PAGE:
Skip to main content

JK Tyres: Buy

The improved product mix in favour of high value, high margin radial and OTR tyres will benefit the company in terms of greater realisations and healthier margins.

Parvatha Vardhini C

Investors can consider buying the JK Tyres stock with a two-three year perspective. The company is the third largest manufacturer of tyres in India with a market share of 17 per cent. While the commercial vehicles segment brings in 75 per cent of the revenues, passenger vehicles chip in with the rest.

As is the case with most companies, bulk of these earnings (over 60 per cent) comes from the replacement market; exports contribute 14 per cent to the revenues.

Volume growth resulting from capacity expansion, increased demand from OEMs and an improved product mix in favour of radial and OTR (off-the-road) tyres suggest good earnings prospects. At the current market price of Rs 130, the stock trades at around a 5 times trailing 12-month (TTM) earnings. This valuation is at a discount to bigger players such as MRF and Apollo Tyres, which quote at about 10 times their TTM earnings.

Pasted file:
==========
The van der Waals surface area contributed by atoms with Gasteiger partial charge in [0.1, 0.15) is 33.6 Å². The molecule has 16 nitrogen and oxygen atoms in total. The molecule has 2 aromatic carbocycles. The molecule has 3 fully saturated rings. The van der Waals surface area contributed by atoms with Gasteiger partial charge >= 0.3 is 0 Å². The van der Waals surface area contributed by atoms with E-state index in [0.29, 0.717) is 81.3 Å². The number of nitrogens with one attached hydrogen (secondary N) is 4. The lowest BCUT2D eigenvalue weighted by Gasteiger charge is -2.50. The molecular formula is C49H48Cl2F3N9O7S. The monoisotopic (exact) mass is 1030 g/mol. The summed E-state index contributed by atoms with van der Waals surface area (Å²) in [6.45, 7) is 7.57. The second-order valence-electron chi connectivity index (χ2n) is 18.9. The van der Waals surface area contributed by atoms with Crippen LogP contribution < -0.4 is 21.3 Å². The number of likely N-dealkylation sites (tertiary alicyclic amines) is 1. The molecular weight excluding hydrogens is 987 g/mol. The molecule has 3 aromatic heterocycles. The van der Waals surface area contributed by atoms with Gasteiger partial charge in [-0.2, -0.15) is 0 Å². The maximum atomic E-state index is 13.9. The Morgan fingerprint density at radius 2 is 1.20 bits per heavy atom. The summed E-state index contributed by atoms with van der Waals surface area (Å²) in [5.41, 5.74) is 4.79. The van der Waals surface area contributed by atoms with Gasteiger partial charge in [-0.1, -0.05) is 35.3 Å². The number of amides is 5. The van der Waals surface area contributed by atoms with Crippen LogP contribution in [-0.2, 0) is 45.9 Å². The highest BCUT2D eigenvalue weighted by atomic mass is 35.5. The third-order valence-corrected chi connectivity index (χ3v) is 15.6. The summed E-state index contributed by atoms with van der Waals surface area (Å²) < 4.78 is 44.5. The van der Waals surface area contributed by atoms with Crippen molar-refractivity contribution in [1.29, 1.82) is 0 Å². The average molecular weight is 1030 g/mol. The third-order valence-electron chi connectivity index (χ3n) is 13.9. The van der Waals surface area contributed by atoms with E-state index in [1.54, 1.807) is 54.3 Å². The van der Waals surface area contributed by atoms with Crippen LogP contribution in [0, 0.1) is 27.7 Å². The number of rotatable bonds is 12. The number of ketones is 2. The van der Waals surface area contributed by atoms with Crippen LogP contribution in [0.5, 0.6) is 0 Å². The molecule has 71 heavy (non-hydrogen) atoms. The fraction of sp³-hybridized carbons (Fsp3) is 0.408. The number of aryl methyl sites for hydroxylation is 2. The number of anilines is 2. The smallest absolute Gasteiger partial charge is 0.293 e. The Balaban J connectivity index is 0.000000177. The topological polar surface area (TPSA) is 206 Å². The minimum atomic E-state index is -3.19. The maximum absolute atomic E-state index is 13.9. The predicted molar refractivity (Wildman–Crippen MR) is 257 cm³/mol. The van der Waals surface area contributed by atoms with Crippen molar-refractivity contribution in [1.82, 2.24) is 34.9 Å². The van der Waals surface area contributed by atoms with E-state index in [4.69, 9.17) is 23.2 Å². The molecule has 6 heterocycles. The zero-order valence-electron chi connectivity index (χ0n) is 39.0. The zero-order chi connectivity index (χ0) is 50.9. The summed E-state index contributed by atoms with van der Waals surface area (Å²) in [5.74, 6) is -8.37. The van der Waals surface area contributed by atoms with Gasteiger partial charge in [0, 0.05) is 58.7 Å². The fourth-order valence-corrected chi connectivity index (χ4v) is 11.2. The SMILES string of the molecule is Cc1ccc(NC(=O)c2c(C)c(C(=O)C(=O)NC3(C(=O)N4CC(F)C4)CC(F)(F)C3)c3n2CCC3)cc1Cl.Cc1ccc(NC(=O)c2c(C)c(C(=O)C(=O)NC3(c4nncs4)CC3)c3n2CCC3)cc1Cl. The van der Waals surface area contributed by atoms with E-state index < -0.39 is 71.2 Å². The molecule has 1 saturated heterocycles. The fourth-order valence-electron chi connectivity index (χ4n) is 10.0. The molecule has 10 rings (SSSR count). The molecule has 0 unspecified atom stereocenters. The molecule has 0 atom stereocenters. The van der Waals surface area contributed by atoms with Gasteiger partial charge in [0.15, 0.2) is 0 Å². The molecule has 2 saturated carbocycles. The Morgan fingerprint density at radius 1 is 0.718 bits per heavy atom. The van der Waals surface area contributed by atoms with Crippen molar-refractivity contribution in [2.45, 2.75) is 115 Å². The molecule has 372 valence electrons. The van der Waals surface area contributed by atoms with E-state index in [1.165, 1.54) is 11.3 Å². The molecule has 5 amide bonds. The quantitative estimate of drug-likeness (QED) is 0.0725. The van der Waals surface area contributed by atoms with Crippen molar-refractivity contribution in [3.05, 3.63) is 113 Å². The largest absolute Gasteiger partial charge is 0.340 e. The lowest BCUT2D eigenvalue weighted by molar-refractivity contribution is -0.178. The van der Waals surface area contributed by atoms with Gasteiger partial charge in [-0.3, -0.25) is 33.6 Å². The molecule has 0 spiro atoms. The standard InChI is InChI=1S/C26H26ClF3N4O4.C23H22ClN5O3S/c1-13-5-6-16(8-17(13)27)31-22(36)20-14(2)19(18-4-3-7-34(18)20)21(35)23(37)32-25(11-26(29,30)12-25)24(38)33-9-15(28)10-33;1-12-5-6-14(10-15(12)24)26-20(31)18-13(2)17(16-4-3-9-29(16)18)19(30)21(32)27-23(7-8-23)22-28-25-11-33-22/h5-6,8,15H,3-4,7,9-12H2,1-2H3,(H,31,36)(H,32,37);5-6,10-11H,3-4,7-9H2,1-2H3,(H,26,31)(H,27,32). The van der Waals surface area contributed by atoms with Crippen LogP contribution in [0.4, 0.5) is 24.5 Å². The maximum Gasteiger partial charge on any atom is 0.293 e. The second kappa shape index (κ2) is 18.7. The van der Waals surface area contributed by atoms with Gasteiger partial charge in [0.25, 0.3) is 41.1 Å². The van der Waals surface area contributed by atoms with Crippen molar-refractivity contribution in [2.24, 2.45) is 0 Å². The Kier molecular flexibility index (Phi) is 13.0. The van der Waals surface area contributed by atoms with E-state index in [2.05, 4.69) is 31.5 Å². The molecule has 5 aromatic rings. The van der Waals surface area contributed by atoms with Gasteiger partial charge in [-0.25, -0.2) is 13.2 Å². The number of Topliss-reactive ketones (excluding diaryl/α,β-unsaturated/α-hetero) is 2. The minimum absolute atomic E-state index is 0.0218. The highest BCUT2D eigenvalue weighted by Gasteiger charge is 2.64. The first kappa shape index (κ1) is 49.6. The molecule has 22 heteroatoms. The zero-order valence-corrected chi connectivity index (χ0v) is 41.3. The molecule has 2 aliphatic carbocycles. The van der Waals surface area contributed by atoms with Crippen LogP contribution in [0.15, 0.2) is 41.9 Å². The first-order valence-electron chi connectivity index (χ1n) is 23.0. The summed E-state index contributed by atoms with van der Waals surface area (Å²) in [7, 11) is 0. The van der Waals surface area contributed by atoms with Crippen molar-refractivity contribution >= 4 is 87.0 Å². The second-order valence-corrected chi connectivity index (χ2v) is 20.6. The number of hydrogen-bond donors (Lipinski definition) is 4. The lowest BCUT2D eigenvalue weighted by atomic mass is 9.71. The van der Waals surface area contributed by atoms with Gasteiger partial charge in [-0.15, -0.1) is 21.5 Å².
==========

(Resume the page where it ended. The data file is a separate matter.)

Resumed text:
Demand Scenario

The replacement market has been the key driver of growth for the industry so far. But the buoyant trends in automobile sales in the past few years has enabled the company step-up its supplies to OEMs. JK Tyres is the exclusive supplier for the Swift, SX4 and the Zen Estilo from Maruti and the Logan from the Mahindra stable.

The company will also be supplying to the Nano. The success of the Swift and the SX4 and the potential market for the Nano will translate into higher revenues for the company.

Besides, the duty cuts on buses and trucks announced in the Budget, coupled with the possibility of a softer interest rate regime, may provide a fillip to the commercial vehicle industry, which has otherwise been reeling under a slowdown in the medium and heavy commercial vehicles segment. JK Tyres, a supplier to Tata Motors, Force Motors and Volvo is a likely beneficiary from this revival.

Radial and OTR tyres

India has low levels of radialisation at less than 5 per cent for trucks and buses due to constraints such as higher costs and maintenance involved and poor road infrastructure. The fast improving highway infrastructure, the Supreme Court ban on the overloading of vehicles and the move towards a hub and spoke model are expected to indirectly rev-up the demand for radial tyres as they offer better fuel efficiency, have longer life and turn out to be cheaper in the long run.